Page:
Understanding Your Pet's Needs
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Understanding Your Pet's Needs

After my pet had a long, drawn-out battle with cancer, I realized that I needed to do a better job with understanding my pet's needs. I wanted to be there for them no matter what, so I started focusing on my other animals. They needed more love, attention, and medical care, so I focused on those things. I started taking them in for regular checkups and working on their physical appearance. I was able to spot a few other potentially catastrophic health conditions with my animals because of my actions. This blog is all about understanding your pet's needs.


Understanding Your Pet's Needs

Xylitol May Have Health Benefits For You, But For Your Dog, It Can Be Poison

Gisele Pereira

Are you someone who chews sugar-free gum or uses sugar substitutes to reduce the harmful effects of consuming sugar? Check the information on the package. If the sweetener is xylitol, be sure to keep it away from your dog, as it can be lethal. Keep your furry friend safe by educating yourself about this dangerous substance.

What Is Xylitol?

Xylitol is an all-natural sugar substitute used to reduce the harmful effects of sugar in various products. It is made from beets, birch tree bark and other natural sources. It has been used extensively in Europe since World War II, and has become more and more popular in the United States over the past 2 decades. It is frequently used in sugar-free gum, candy, toothpaste and other products.

What Are Its Health Benefits?

Replacing sugar with xylitol reduces your calorie intake. Xylitol also does not cause a spike in blood sugar levels, which is important for people with diabetes. Xylitol has been shown to reduce bacterial growth and can help prevent upper respiratory and ear infections. Perhaps its biggest health benefit is for oral care. Its bacteria-inhibiting properties and ability to reduce dry mouth can significantly reduce the formation of dental cavities in children and adults.

What Products Contain Xylitol?

Because of the harmful effects to dogs, it's important to know which products contain xylitol. The most common use of xylitol is in sugar-free gums and candies. It is found in some sugar-free baked goods, gelatins, puddings and peanut butter and in many toothpastes and oral rinses. It can also be found in some over-the-counter drugs such as throat lozenges and sprays as well as some chewable vitamins. It is also sold in bulk for use in baking.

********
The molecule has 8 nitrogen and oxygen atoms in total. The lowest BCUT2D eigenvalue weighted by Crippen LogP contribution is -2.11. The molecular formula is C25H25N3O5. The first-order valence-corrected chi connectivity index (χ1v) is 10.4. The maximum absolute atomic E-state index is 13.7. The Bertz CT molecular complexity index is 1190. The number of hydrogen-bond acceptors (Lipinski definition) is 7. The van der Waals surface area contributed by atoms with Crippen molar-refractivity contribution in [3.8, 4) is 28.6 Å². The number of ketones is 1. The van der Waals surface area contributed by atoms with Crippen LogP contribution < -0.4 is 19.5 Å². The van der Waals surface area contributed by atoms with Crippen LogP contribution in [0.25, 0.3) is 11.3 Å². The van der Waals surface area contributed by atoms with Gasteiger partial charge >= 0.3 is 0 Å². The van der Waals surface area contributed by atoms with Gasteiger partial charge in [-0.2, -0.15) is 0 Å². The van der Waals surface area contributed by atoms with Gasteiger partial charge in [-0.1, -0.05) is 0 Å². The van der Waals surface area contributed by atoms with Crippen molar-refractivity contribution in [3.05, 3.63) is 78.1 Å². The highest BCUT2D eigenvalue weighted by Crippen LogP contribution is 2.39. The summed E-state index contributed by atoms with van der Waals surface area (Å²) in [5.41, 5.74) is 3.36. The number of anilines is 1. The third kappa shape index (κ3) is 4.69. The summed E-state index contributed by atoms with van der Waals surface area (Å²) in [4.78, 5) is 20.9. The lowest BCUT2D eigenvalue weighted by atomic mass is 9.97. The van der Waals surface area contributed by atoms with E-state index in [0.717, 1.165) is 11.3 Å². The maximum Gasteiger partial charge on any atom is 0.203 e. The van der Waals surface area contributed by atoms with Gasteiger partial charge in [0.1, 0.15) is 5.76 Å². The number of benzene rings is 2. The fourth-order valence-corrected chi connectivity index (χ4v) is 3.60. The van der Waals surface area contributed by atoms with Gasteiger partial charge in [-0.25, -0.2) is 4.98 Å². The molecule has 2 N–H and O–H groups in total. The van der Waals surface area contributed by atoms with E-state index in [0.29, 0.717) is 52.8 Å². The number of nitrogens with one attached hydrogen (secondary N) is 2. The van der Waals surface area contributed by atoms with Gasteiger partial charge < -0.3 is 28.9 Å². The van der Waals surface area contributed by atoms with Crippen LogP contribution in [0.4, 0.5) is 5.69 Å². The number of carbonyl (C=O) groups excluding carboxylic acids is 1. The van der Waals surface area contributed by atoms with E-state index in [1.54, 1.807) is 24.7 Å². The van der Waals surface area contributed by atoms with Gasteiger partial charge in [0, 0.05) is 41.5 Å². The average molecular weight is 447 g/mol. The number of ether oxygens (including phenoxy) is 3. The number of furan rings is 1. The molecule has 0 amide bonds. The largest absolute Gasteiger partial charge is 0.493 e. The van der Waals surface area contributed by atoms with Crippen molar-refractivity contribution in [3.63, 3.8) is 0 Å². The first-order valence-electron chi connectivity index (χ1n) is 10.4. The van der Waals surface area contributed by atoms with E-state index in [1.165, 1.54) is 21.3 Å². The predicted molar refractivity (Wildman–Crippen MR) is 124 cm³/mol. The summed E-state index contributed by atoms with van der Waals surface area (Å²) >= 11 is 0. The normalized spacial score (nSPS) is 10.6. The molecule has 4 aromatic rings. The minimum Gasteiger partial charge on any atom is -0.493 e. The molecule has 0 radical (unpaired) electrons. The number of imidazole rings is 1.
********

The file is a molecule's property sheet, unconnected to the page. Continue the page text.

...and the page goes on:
Why Is Xylitol Harmful to Dogs?

In canines, unlike humans, xylitol causes a rapid release of insulin into the blood stream. The insulin causes a significant drop in blood sugar levels, resulting in hypoglycemia. Signs of hypoglycemia can occur within minutes of ingesting xylitol and include weakness, incoordination, vomiting, seizures and coma. If left untreated, hypoglycemia can lead to liver failure and death.

What Should I do if my Dog Has Eaten Xylitol?

If you suspect your dog has eaten a product containing xylitol or notice any of the above symptoms, contact your veterinarian immediately. Do not induce vomiting, as it may exacerbate the hypoglycemia.  Your veterinarian will likely administer glucose to reverse the hypoglycemia and IV fluids for support. With immediate treatment, your pup stands a good chance of recovery.

What Can I Do to Prevent Xylitol Poisoning?

Always read the labels on products before giving them to your furry friend. For example, if you give your dog peanut butter as a treat, make sure it doesn't contain xylitol. Never leave a packet of sugar-free gum or candy lying around where your dog can find it. Dogs will often eat anything they find, and in the case of xylitol, can lead to life-threatening consequences.

For more information, contact Lamb's Gap Animal Hospital or a similar location.